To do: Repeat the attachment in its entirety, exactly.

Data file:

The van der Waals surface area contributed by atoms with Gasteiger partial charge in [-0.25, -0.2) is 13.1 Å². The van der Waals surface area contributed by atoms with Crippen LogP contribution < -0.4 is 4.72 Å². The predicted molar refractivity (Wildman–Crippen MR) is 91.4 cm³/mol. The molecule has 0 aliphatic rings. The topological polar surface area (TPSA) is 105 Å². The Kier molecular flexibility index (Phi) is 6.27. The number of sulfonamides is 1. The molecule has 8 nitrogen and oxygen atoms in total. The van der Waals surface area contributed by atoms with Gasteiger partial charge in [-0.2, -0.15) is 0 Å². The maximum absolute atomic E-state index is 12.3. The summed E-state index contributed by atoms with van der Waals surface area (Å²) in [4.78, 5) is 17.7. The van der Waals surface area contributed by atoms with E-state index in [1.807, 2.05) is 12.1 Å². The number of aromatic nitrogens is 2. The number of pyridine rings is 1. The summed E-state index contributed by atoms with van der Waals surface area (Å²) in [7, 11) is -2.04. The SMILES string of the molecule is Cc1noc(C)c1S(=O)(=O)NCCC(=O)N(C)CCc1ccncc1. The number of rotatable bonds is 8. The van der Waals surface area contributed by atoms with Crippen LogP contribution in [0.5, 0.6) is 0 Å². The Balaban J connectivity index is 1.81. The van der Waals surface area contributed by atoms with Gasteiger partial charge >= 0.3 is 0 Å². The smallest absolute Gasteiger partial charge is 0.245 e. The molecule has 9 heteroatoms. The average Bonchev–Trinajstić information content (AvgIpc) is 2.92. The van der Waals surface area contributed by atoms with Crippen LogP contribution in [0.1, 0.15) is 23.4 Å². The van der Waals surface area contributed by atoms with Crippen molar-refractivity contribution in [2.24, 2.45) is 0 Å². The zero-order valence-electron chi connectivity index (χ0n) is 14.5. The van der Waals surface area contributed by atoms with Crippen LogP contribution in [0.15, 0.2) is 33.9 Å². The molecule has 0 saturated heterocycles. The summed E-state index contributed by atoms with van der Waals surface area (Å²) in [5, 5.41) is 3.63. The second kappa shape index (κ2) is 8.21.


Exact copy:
The van der Waals surface area contributed by atoms with Gasteiger partial charge in [-0.25, -0.2) is 13.1 Å². The van der Waals surface area contributed by atoms with Crippen LogP contribution < -0.4 is 4.72 Å². The predicted molar refractivity (Wildman–Crippen MR) is 91.4 cm³/mol. The molecule has 0 aliphatic rings. The topological polar surface area (TPSA) is 105 Å². The Kier molecular flexibility index (Phi) is 6.27. The number of sulfonamides is 1. The molecule has 8 nitrogen and oxygen atoms in total. The van der Waals surface area contributed by atoms with Gasteiger partial charge in [-0.2, -0.15) is 0 Å². The maximum absolute atomic E-state index is 12.3. The summed E-state index contributed by atoms with van der Waals surface area (Å²) in [4.78, 5) is 17.7. The van der Waals surface area contributed by atoms with E-state index in [1.807, 2.05) is 12.1 Å². The number of aromatic nitrogens is 2. The number of pyridine rings is 1. The summed E-state index contributed by atoms with van der Waals surface area (Å²) in [7, 11) is -2.04. The SMILES string of the molecule is Cc1noc(C)c1S(=O)(=O)NCCC(=O)N(C)CCc1ccncc1. The number of rotatable bonds is 8. The van der Waals surface area contributed by atoms with Crippen LogP contribution in [0.5, 0.6) is 0 Å². The Balaban J connectivity index is 1.81. The van der Waals surface area contributed by atoms with Gasteiger partial charge >= 0.3 is 0 Å². The smallest absolute Gasteiger partial charge is 0.245 e. The molecule has 9 heteroatoms. The average Bonchev–Trinajstić information content (AvgIpc) is 2.92. The van der Waals surface area contributed by atoms with Crippen LogP contribution in [0.1, 0.15) is 23.4 Å². The van der Waals surface area contributed by atoms with Crippen molar-refractivity contribution in [2.24, 2.45) is 0 Å². The zero-order valence-electron chi connectivity index (χ0n) is 14.5. The van der Waals surface area contributed by atoms with Crippen LogP contribution in [0.15, 0.2) is 33.9 Å². The molecule has 0 saturated heterocycles. The summed E-state index contributed by atoms with van der Waals surface area (Å²) in [5, 5.41) is 3.63. The second kappa shape index (κ2) is 8.21.